Circle's twist™ technology converts garment waste into long-staple fiber for reuse in high-quality apparel yarn.
Circle processes only PI materials that have traceable components. "Our outlets are consumer products, so we have to know the fiber composition and what chemicals and dyestuffs have been used," Kelly explained. He added that regenerated cotton comes at a lower cost than virgin cotton, offering an advantage — especially as raw cotton prices have soared in recent months — to Circle's customers, which include a number of top retailers.
While Circle developed the technologies to regenerate the fibers, manages the collection and distribution of the raw materials and for the most part directly handles the product contracts for the downstream customers, the regenerated fibers are further processed by other manufacturing entities within an umbrella group called the Sustainable Solutions Network™. One such entity is Strateline Industries LLC, Rogers, Ark., which uses the medium-staple fiber to manufacture nonwoven substrates.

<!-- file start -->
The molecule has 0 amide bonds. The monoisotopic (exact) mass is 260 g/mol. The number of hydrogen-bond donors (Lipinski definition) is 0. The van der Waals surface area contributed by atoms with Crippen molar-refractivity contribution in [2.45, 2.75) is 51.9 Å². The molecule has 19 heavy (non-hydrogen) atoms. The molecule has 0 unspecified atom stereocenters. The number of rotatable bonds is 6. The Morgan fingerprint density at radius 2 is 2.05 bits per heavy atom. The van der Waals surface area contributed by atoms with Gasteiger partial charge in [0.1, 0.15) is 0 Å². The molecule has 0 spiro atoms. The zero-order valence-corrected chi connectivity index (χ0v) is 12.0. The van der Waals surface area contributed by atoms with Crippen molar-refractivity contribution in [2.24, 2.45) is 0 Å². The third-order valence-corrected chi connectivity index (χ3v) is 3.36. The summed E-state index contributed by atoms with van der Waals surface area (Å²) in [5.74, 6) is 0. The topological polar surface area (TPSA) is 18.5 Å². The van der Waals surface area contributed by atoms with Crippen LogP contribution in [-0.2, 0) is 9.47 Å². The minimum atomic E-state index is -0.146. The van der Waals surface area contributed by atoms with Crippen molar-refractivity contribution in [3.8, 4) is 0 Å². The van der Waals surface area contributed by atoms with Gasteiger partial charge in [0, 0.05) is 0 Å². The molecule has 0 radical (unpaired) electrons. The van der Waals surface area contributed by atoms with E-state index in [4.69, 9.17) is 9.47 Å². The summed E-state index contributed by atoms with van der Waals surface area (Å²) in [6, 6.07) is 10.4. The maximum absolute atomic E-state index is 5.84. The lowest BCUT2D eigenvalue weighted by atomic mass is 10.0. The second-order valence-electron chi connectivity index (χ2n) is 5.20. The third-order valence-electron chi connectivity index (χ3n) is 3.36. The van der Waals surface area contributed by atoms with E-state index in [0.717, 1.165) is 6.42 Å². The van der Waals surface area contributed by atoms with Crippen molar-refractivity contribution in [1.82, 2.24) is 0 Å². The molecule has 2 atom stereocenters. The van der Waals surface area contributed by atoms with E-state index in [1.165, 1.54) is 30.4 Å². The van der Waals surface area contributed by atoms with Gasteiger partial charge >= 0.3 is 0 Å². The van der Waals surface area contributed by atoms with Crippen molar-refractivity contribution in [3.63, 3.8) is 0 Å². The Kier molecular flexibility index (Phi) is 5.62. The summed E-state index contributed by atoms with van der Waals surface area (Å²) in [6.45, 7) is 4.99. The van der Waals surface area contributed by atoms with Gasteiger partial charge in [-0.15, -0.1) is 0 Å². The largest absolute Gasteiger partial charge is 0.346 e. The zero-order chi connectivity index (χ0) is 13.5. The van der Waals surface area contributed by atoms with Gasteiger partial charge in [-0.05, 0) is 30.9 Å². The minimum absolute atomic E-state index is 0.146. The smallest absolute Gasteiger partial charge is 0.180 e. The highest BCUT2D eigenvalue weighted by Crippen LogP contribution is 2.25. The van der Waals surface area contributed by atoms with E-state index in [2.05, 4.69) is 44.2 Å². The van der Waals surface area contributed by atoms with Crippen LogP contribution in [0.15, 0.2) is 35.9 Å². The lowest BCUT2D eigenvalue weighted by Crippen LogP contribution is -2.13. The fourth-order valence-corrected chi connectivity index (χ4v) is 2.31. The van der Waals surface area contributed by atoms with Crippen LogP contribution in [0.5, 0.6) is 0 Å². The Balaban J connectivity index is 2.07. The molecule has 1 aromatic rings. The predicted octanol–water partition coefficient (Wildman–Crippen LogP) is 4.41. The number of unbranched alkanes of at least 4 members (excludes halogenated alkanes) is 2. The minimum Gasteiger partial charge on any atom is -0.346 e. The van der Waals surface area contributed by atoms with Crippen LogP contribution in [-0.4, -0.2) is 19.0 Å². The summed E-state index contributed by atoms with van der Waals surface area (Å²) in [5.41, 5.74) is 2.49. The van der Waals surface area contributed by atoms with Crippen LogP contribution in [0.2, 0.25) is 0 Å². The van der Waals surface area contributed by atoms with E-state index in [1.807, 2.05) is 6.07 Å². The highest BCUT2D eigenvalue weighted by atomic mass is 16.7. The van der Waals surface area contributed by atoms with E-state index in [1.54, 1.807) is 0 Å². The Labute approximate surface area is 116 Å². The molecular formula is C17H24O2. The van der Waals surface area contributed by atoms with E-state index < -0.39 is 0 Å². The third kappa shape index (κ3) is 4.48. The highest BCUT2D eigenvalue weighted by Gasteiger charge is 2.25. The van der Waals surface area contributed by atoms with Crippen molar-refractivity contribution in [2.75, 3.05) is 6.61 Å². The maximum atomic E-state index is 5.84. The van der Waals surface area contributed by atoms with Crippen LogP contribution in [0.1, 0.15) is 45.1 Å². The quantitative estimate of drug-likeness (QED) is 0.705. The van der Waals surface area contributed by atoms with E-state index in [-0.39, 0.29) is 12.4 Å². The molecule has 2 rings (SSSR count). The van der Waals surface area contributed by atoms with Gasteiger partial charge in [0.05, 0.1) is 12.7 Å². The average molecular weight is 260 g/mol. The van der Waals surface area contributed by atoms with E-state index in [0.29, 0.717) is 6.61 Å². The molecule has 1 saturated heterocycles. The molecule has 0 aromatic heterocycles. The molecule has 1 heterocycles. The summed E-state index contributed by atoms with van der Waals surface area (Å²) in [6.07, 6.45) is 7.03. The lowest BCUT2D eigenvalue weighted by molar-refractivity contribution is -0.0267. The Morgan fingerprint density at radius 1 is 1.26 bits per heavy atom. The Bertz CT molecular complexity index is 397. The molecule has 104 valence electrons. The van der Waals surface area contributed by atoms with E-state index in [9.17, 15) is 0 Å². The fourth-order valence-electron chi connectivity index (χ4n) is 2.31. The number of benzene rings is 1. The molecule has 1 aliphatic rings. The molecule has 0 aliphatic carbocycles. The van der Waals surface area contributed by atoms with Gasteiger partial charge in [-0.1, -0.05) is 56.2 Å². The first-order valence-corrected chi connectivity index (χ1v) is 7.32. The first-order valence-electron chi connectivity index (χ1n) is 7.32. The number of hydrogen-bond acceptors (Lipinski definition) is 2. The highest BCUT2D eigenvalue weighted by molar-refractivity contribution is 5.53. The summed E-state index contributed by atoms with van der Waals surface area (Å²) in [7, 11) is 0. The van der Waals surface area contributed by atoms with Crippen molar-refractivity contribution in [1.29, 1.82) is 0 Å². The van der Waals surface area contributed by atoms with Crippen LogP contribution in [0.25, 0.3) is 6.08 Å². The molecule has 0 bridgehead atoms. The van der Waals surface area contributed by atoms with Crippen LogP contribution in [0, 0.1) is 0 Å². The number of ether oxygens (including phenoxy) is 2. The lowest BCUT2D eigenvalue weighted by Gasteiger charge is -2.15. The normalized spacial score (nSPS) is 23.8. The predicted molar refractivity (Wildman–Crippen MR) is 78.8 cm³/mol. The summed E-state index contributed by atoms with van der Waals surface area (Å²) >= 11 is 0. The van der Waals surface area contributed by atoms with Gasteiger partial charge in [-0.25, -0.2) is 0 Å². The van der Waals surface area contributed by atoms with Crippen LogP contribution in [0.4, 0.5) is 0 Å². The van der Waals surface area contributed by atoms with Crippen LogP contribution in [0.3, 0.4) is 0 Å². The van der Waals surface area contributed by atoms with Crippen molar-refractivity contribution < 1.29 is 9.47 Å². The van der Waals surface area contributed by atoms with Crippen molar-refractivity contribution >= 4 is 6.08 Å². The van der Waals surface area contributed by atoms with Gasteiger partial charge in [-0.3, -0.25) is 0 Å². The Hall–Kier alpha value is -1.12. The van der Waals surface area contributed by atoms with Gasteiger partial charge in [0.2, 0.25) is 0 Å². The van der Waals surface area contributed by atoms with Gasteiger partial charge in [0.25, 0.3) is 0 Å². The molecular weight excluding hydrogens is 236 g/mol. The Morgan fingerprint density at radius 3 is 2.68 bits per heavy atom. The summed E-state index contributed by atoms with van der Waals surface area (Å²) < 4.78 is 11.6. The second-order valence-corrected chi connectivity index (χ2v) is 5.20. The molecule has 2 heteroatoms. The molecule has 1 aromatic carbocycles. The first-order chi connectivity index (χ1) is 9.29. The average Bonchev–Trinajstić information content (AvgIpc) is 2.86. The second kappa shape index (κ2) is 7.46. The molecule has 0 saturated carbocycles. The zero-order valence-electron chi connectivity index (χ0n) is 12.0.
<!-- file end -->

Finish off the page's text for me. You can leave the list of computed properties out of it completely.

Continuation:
Circle now is preparing to expand globally. "We've been working very intensely over the last two years to take our technologies to the global arena and focus them where the waste is generated. We still believe in U.S. manufacturing, but there's very little garment waste here — it's all gone offshore, and we've been spending a lot of time and effort in coordinating container shipments of waste from Asia," Kelly said. "We're now at the stage of expanding in the next year into Europe, India and China. Several manufacturers there are looking to become closed-loop and use waste as a quality raw material."